FILE PHOTO: An American Airlines Airbus A321-200 plane takes off from Los Angeles International airport (LAX) in Los Angeles, California, U.S. March 28, 2018. REUTERS/Mike Blake
October 21, 2021
By David Shepardson
WASHINGTON (Reuters) -The Federal Aviation Administration (FAA) said Thursday it was proposing to require flight attendants receive at least 10 hours of rest time between shifts after Congress had directed the action in 2018, according to a document released Thursday.
Airlines for America, a trade group representing major carriers including American Airlines, Delta Air Lines, United Airlines and others, had previously estimated the rules would cost its members $786 million over 10 years for the 66% of U.S. flight attendants its members employ.
Aviation unions told the FAA the majority of U.S. flight attendants now receive 10 hours of rest from airlines and had urged the rule’s quick adoption for safety and security reasons.
The FAA said “flight attendants serve hundreds of millions of passengers on close to 10 million flights annually in the United States” and added “flight attendants perform safety and security functions while on duty in addition to serving customers.”
It cited reports that about the “potential for fatigue to be associated with poor performance of safety and security related tasks,” including in 2017, “a flight attendant reported almost causing the gate agent to deploy a slide” which was attributed to fatigue and other issues.
The FAA estimated the regulation could prompt the industry to hire another 1,042 flight attendants and cost $118 million annually, but said if hiring assumptions were cut in half it would cut estimated costs by over 30%.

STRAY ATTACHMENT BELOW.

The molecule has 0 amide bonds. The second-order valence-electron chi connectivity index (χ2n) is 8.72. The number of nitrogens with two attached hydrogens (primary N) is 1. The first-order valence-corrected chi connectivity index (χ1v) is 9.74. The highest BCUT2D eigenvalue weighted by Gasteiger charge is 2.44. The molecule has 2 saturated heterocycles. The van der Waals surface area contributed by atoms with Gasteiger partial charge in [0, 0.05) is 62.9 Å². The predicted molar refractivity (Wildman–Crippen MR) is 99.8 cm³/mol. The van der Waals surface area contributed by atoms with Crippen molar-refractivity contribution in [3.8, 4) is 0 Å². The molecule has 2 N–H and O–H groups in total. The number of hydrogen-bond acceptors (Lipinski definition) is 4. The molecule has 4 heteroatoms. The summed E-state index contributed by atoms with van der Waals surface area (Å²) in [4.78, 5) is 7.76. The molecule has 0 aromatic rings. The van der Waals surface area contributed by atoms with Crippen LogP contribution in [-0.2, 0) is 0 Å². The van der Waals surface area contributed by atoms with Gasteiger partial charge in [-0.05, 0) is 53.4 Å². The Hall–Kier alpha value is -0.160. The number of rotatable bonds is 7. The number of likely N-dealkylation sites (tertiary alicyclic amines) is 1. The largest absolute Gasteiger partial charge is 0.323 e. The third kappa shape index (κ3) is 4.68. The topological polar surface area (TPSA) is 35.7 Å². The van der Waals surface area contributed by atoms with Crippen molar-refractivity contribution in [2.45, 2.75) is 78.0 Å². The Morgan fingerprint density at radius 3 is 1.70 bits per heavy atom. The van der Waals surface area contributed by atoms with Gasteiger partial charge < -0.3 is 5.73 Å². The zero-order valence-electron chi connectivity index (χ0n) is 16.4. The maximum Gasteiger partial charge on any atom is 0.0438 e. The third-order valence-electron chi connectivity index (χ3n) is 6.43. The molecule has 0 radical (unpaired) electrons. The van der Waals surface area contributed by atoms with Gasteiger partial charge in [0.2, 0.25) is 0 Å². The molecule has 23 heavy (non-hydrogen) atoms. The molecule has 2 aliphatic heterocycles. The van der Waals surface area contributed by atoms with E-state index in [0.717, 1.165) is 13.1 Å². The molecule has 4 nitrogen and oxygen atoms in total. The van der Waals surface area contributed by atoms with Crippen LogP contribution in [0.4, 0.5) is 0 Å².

After the FAA published an advance notice of the planned rules in 2019, Delta announce it would mandate the 10-hour rest requirement by February 2020.
FAA Adminstrator Steve Dickson is set to testify at a U.S. House Transportation subcommittee hearing Thursday.
House Transportation Committee chairman Peter DeFazio said Wednesday that it was “unacceptable” to delay the FAA adopting the flight attendant rest rule and mandating secondary flight deck barriers on all newly manufactured airliners.
DeFazio said both “have languished in the bureaucratic process despite a clear safety imperative for both.”
Sara Nelson, the president of the Association of Flight Attendants representing 50,000 workers at 17 airlines, said the rule was critical.
“Flight Attendant fatigue is real. COVID has only exacerbated the safety gap with long duty days, short night, and combative conditions on planes,” she said. “Congress mandated 10 hours irreducible rest in October 2018, but the prior administration put the rule on a process to kill it.”
The FAA proposes to make the new flight attendant rest rules final 30 days after it publishes its final rules.
(Reporting by David Shepardson; editing by Jason Neely)